Granby students stage walkout to protest possible teacher layoffs

  • Jonas West, 13, on Isaiah Mejias, 13, shoulders holding the “My Education Matters” participates with other students at Granby Junior Senior High school in a walkout. GAZETTE STAFF/CAROL LOLLIS

  • Bridgette Archambault, 16, with other students at Granby Junior Senior High School, participate in a walkout Friday asking for the Town Meeting voters to save teaching positions at the school. GAZETTE STAFF/CAROL LOLLIS

  • Justice Delaney, 14, holds a face made to look like Michael Stapert, a teacher at Granby Junior Senior High school whose position might be cut, during a student walkout asking for the budget to not cut teaching positions at the school. GAZETTE STAFF/CAROL LOLLIS

  • Students at Granby Junior Senior High school participate in walk out asking for the budget to not cut positions at the school. —GAZETTE STAFF/CAROL LOLLIS

  • Students at Granby Junior Senior High school participate in walk out asking for the budget to not cut positions at the school. —GAZETTE STAFF/CAROL LOLLIS

For the Gazette
Published: 6/10/2017 12:03:13 AM

GRANBY — For the second consecutive year, Granby Junior/Senior High School students are protesting proposed budget cuts that, if approved, could mean the loss of several teaching positions in the district.

At 10:50 a.m. on Friday, the school’s nearly 300 students walked out of class to protest proposed cuts that would eliminate 10 teachers.

The walkout occurred during a break period for many students. Freshman Jordan Healy brought her cafeteria lunch with her. “We’re not protesting education, we’re protesting losing teachers,” she said.

The seventh- to eleventh-graders lined up along Route 202 holding handmade signs and cheering “save our staff!” Cars, truck and tractors honked and waved to show their support for the young protestors.

This year’s proposed school budget will be decided during Granby’s annual Town Meeting Monday. The Finance Committee’s recommendation calls for a fiscal 2018 school budget of $7,379,367, a 2.83 percent decrease from the current year’s $7,594,662. The cuts continue recent trend. In fiscal 2016, the budget was $8,033,580.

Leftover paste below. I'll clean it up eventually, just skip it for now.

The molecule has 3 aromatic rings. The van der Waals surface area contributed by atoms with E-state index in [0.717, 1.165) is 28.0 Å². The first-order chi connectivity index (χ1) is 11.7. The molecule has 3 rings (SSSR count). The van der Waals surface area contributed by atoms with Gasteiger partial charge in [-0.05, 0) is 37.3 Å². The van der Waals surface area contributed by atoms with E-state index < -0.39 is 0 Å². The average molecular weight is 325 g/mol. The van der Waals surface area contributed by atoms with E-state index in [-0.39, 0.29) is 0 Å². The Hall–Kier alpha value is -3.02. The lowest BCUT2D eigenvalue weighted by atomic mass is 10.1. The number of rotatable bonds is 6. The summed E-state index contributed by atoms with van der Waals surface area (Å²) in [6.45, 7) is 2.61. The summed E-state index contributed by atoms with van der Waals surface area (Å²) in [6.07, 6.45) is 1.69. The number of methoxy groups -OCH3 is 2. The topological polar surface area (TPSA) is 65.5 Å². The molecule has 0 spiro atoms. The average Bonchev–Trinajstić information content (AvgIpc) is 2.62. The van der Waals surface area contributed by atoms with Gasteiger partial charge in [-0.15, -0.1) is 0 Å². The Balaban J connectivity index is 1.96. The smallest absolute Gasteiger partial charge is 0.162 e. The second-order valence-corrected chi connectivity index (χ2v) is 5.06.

Granby School Committee Chairman Emre Evren said the School Department needs $691,000 more than the proposed budget, or slightly more than $8 million, to operate next school year at “level service,” meaning that the school can continue to offer the same extracurricular activities and classes, maintain its facilities and retain teachers.

At the Town Meeting, Evren plans to add a budget amendment on the floor that would allocate $395,000 from the town’s stabilization fund (budget surplus) to be added to the school’s budget.

Additionally, voters at a special Town Meeting June 26 will decide on a $296,000 override for the school budget.

While the increase to the proposed budget looks large, Evren said that compared to neighboring districts, Granby spends far less on schooling. This decrease in spending combined with “School Choice” has contributed to a “vicious cycle” that has resulted in a 32.8 percent decrease in students enrolled in Granby schools.

“We are just trying to get to the point where we are keeping our students in Granby,” Evren said.

Town Finance Committee Chairman John Libera Jr. said that the decrease in student enrollment should mean that the school gets a smaller budget.

“This is what looks reasonable,” he said.

Libera also noted that the state mandated cost per student has increased from $8,104 in 2010 to $12,367 in 2017. He asked, “why is that more needed?”

Granby Superintendent Sheryl Stanton said the budget issue for the schools is longstanding and it’s going to be solved by the town, not just the School Committee.

“Every town member is a stakeholder,” she said. “We need to come together and ask these questions and solve the problem together.”

The superintendent also commended students for taking action on Friday.

At the walkout, juniors Alexis Strycharz and Conor Otto, who co-organized the event, said they were inspired by a 2016 walkout protesting similar proposed budget cuts that didn’t occur.

“To us, there’s not really another way,” Strycharz said.

Even though they aren’t old enough to vote at annual Town Meeting Monday, many students carried signs urging residents to attend the meeting and vote for a larger school budget.

“Students having a voice is very important,” Stanton said. “I certainly give kids credit for staying involved and advocating for their education.”

Granby’s annual Town Meeting takes place at 6:30 p.m. at the high school.


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